Today we're going to go completely off topic from equity compensation. The bonus is it will be super short. We’ve lived in our home for four years! We still get junk mail from the retirees we bought it from. A common piece of mail is the invitation to a dinner seminar.
Now, I’ve never attended one because I’m not the one being invited but mainly because the fine print says something along the lines of if a financial advisor, attorney, or even a CPA attends the host will charge them an educational fee that's usually in the range of a couple thousand dollars. No thank you! But let’s chat about all the things I’ve learned just from reading these fancy meal mailers!
You will want to hear this episode if you are interested in...
New investing rules and crash proofing?
Did you know, there are new rules to investing, especially when it comes to retirement? Unfortunately, I don't know what these new rules are, as I have yet to attend the dinner seminar to be educated.
Apparently, you can also “crash proof” your assets and retirement. Again, not sure how to do this, but I feel you may need to purchase some expensive insurance-based product that provides a healthy commission to the salesperson who’s buying you dinner.
If you attend please share these new rules with me. I feel like I may be missing out on something big. Like laughs...big laughs. Don’t be greedy.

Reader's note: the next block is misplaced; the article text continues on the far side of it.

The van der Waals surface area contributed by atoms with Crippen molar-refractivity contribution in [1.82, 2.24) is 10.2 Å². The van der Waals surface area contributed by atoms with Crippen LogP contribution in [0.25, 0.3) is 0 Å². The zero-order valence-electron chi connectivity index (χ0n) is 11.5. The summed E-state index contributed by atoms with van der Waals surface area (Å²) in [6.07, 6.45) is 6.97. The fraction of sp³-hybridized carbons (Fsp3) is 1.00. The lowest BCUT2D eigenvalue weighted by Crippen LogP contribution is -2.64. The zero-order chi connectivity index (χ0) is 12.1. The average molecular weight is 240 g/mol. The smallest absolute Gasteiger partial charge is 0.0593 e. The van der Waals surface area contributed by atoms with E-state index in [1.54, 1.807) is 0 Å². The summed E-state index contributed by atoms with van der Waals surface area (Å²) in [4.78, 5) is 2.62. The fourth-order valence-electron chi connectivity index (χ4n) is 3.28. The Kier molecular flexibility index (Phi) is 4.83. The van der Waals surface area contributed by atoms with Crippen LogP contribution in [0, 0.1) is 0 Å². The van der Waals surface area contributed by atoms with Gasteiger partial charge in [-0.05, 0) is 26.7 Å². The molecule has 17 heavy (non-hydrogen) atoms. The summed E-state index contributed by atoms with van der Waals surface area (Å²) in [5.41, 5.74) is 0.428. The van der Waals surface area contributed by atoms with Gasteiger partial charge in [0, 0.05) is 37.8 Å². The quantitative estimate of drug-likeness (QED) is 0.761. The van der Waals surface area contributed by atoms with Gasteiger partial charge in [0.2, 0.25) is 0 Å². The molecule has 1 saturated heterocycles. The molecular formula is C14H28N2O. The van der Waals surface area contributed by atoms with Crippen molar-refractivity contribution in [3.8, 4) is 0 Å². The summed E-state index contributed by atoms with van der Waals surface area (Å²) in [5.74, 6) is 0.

It must be in your best interest because it says fiduciary all over it!
Look, the invitation says fiduciary all over it so they must be looking out for your best interest. Right? No reason to do a broker check. They have established their trustworthiness in BOLD FONT.
Another thing I've learned is you can protect yourself from market losses while still participating in the rise of the market. Sweet. Talk about having your cake and eating it too. The first type of product I think of when I hear this term is a structured note. Short version these products limit both your downside and your upside, but amazingly with the way they're structured the advisor selling these products makes a nice commission, no downside for them.
If you do attend these dinner seminars, just remember one key thing. If a product has to be sold instead of being bought, is it really a good product?
This week’s FLASHBACK: Never underestimate people
Today's flashback is to grad school and a quick lesson in never underestimating people. My grad school program was known as a data-driven program. We were all numbers people. I had a classmate who never said anything in class. This was in the mid-’90s and she had some big hair. If you're of my gen X generation, you'll know what I mean.
If you looked at her, you might think she didn't participate in class because she was having a hard time keeping up. We were nearing the completion of our second year when I found out this assumption was the complete opposite. She had not missed a single question in any of our finance and finance-related classes and— as an intern and full-time student— her thesis was being used by her bosses. As she sat quietly in class with true gen X hair, she was just bored with class. Being in a top 10 program wasn't challenging enough for her. I use the story with my kids when I tell them to never underestimate anyone. It was a lesson I learned directly.
Resources & People Mentioned
I’m Dan Johnson, CFP®, founder of Forward Thinking Wealth Management. I run a flat-fee financial planning and investment management firm located in beautiful Akron, OH. Although I am in Akron, OH, I work with clients regardless of location. I cater to owners of equity compensation positions who are looking to organize their financial lives, keep more of what they make, and do the things they want in retirement and even now.